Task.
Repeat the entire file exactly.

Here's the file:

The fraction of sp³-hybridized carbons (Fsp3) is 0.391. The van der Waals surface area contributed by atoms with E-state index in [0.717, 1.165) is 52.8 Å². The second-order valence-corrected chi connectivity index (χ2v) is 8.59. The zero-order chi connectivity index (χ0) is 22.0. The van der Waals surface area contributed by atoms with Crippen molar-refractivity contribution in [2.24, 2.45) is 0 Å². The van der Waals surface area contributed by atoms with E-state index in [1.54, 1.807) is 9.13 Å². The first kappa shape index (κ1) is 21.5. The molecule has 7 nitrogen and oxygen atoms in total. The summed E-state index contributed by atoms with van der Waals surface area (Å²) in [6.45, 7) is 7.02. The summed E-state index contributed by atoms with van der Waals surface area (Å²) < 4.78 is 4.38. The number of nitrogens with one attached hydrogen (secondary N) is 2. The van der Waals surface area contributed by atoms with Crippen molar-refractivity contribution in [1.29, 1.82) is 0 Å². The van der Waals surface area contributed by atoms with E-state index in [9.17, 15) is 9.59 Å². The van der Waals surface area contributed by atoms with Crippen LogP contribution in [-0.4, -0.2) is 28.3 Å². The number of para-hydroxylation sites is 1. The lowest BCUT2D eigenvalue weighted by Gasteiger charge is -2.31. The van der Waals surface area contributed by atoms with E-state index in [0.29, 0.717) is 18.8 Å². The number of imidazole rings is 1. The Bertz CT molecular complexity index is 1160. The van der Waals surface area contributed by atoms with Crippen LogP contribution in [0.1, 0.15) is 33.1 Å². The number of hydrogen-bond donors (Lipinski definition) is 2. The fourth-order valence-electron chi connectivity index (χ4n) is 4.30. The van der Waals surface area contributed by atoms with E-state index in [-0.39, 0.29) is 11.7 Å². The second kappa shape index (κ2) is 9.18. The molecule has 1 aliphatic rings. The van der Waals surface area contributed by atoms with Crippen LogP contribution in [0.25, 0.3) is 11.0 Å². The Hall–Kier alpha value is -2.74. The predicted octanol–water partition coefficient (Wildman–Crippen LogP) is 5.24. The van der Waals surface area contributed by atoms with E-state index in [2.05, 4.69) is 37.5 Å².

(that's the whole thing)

The fraction of sp³-hybridized carbons (Fsp3) is 0.391. The van der Waals surface area contributed by atoms with E-state index in [0.717, 1.165) is 52.8 Å². The second-order valence-corrected chi connectivity index (χ2v) is 8.59. The zero-order chi connectivity index (χ0) is 22.0. The van der Waals surface area contributed by atoms with Crippen molar-refractivity contribution in [2.24, 2.45) is 0 Å². The van der Waals surface area contributed by atoms with E-state index in [1.54, 1.807) is 9.13 Å². The first kappa shape index (κ1) is 21.5. The molecule has 7 nitrogen and oxygen atoms in total. The summed E-state index contributed by atoms with van der Waals surface area (Å²) in [6.45, 7) is 7.02. The summed E-state index contributed by atoms with van der Waals surface area (Å²) < 4.78 is 4.38. The number of nitrogens with one attached hydrogen (secondary N) is 2. The van der Waals surface area contributed by atoms with Crippen molar-refractivity contribution in [1.29, 1.82) is 0 Å². The van der Waals surface area contributed by atoms with E-state index in [9.17, 15) is 9.59 Å². The van der Waals surface area contributed by atoms with Crippen LogP contribution in [-0.4, -0.2) is 28.3 Å². The number of para-hydroxylation sites is 1. The lowest BCUT2D eigenvalue weighted by Gasteiger charge is -2.31. The van der Waals surface area contributed by atoms with E-state index in [0.29, 0.717) is 18.8 Å². The number of imidazole rings is 1. The Bertz CT molecular complexity index is 1160. The van der Waals surface area contributed by atoms with Crippen LogP contribution in [0.1, 0.15) is 33.1 Å². The number of hydrogen-bond donors (Lipinski definition) is 2. The fourth-order valence-electron chi connectivity index (χ4n) is 4.30. The van der Waals surface area contributed by atoms with E-state index in [-0.39, 0.29) is 11.7 Å². The second kappa shape index (κ2) is 9.18. The molecule has 1 aliphatic rings. The van der Waals surface area contributed by atoms with Crippen LogP contribution in [0.25, 0.3) is 11.0 Å². The Hall–Kier alpha value is -2.74. The predicted octanol–water partition coefficient (Wildman–Crippen LogP) is 5.24. The van der Waals surface area contributed by atoms with E-state index in [2.05, 4.69) is 37.5 Å².